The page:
Standing Firm in Faith Despite Adversity Sunday’s first reading from Habakkuk makes the statement: “How long, O LORD? I cry for help but you do not listen! I cry out to you, “Violence!” but you do not intervene. Why do you let me see ruin; why must I look at misery?” How many of us have felt this way? We often feel abandoned by God. I imagine over the years all those people bound in slavery cried out but felt abandoned. Why doesn’t God intervene? As a boy I was sexually abused by a Catholic priest. I still ask God the question: “Why didn’t you intervene? How could you have let this happen to me?”
I have heard priests give homilies about suffering being part of God’s plan, how we may not understand why but on judgement day we will understand our suffering was a key part of the kingdom. I cannot believe a God who is the epicenter of love, who created us in love could be so cruel as to allow what happened to me or what is happening today to children on the border, or to children who are trafficked and sold into sex slavery.
Some of our theology teaches us that creation was a one time static event. God created perfection and nothing has changed. By this logic, my suffering was just a means to help bring us back to that perfection. Nothing from God’s creation is changing. But we know that everything is changing. The theologian John Haught in his book Resting on the Future: Catholic Theology For an Unfinished Universe suggests a different story. He suggests that our universe was not a finished product the moment of creation but rather an unfinished universe. Or as Sr. Ilia Delio, OSF puts it, “If we take the future as our starting point for thinking about God, creation, and humanity—then everything we know must change or rather be realigned to an evolving universe, including our theologies, philosophies, economic and political systems, cultural matrices—in short, our planetary life.” If Haught and Delio are correct and the universe is constantly changing and evolving, then my and your suffering and pain is not part of some master plan by a cruel God. Rather it is part of the suffering of growth that happens with the creation of a new Heaven.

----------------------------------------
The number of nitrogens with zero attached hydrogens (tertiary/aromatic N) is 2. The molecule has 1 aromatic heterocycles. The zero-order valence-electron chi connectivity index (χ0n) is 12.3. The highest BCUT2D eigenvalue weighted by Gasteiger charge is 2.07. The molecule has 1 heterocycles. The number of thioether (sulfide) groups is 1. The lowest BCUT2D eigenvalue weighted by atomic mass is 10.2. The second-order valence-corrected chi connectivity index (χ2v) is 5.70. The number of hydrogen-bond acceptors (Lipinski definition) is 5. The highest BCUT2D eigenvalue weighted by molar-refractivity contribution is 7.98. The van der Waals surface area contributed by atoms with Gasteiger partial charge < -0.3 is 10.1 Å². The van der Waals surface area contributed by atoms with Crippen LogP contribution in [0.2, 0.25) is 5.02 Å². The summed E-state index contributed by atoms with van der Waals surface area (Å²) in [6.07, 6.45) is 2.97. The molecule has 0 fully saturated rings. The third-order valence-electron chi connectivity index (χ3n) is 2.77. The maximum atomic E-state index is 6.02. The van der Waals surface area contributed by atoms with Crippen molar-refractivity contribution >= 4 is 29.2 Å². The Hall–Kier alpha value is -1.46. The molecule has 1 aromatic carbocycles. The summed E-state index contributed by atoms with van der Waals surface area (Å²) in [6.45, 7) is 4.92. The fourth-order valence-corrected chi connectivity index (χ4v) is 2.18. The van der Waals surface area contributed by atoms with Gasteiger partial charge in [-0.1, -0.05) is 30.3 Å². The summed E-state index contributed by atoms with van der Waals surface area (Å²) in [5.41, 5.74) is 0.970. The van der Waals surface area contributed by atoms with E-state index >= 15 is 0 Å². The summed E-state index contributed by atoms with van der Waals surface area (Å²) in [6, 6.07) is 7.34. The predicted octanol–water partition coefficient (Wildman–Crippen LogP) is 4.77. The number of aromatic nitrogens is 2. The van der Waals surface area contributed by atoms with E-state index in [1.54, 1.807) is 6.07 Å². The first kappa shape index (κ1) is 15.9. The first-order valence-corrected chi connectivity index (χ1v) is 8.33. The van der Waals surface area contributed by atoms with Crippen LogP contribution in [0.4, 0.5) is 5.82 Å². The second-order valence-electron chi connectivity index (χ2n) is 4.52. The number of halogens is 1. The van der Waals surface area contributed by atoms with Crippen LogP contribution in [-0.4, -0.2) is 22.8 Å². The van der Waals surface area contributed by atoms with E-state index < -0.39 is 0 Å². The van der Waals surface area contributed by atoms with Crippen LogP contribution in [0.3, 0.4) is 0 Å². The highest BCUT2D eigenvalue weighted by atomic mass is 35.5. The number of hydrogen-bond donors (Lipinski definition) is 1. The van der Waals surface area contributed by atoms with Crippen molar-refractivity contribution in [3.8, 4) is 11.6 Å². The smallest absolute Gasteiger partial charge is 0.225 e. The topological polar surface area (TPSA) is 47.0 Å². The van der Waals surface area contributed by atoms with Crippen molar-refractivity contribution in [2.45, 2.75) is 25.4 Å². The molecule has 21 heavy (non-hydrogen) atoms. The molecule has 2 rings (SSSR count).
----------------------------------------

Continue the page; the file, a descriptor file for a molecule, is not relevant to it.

In our second reading from 2 Timothy we are told: “I remind you, to stir into flame the gift of God that you have through the imposition of my hands. For God did not give us a spirit of cowardice but rather of power and love and self-control.” Think about what that means. Acting in a spirit of cowardice during this time of crisis that we live in. In my nine years as executive director of FAN I have been constantly attacked by some people. I have been accused of acting in league with Satan, of not being Catholic or Franciscan. I even had one person say he hoped my son would be killed by Muslim terrorists then I would understand the need for a Muslim ban. These people are not acting out of love; they are cowards.
The reading goes on to say “So do not be ashamed of your testimony to our Lord, nor of me, a prisoner for his sake; but bear your share of hardship for the gospel with the strength that comes from God.” The strength that comes from God is love. Love of all creation and all creatures. If we do not act out of love we are not following the teachings of Jesus.
Peace and All Good,
FAN Executive Director
Take a step in living out your faith this week by signing a petition or making a call to your elected officials on behalf of immigrants or refugees.
Help us to have courage and strength to live out our faith in the world. We pray…
May we always rely on the strength and wisdom of the Holy Spirit dwelling within us. We pray…
Almighty ever-living God,
who in the abundance of your kindness
surpass the merits and the desires of those who entreat you,
pour out your mercy upon us
to pardon what conscience dreads
and to give what prayer does not dare to ask.
Through our Lord Jesus Christ, your Son,
who lives and reigns with you in the unity of the Holy Spirit,
one God, for ever and ever.